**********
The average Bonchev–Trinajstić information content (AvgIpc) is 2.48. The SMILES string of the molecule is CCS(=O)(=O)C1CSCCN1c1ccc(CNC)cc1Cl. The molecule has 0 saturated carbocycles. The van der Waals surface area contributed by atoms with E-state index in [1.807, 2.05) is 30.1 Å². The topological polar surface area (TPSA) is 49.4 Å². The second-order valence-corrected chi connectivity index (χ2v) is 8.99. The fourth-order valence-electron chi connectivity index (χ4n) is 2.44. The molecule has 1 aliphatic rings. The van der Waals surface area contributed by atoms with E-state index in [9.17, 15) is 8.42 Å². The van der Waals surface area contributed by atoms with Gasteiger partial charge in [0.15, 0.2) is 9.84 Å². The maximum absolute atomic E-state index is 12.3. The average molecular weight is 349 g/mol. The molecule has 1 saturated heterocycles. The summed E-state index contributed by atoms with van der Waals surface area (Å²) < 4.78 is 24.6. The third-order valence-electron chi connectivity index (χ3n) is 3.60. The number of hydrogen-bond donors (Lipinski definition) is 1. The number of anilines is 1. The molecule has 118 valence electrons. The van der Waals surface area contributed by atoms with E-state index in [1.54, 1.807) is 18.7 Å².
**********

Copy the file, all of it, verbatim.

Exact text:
The average Bonchev–Trinajstić information content (AvgIpc) is 2.48. The SMILES string of the molecule is CCS(=O)(=O)C1CSCCN1c1ccc(CNC)cc1Cl. The molecule has 0 saturated carbocycles. The van der Waals surface area contributed by atoms with E-state index in [1.807, 2.05) is 30.1 Å². The topological polar surface area (TPSA) is 49.4 Å². The second-order valence-corrected chi connectivity index (χ2v) is 8.99. The fourth-order valence-electron chi connectivity index (χ4n) is 2.44. The molecule has 1 aliphatic rings. The van der Waals surface area contributed by atoms with E-state index in [9.17, 15) is 8.42 Å². The van der Waals surface area contributed by atoms with Gasteiger partial charge in [0.15, 0.2) is 9.84 Å². The maximum absolute atomic E-state index is 12.3. The average molecular weight is 349 g/mol. The molecule has 1 saturated heterocycles. The summed E-state index contributed by atoms with van der Waals surface area (Å²) < 4.78 is 24.6. The third-order valence-electron chi connectivity index (χ3n) is 3.60. The number of hydrogen-bond donors (Lipinski definition) is 1. The number of anilines is 1. The molecule has 118 valence electrons. The van der Waals surface area contributed by atoms with E-state index in [1.54, 1.807) is 18.7 Å².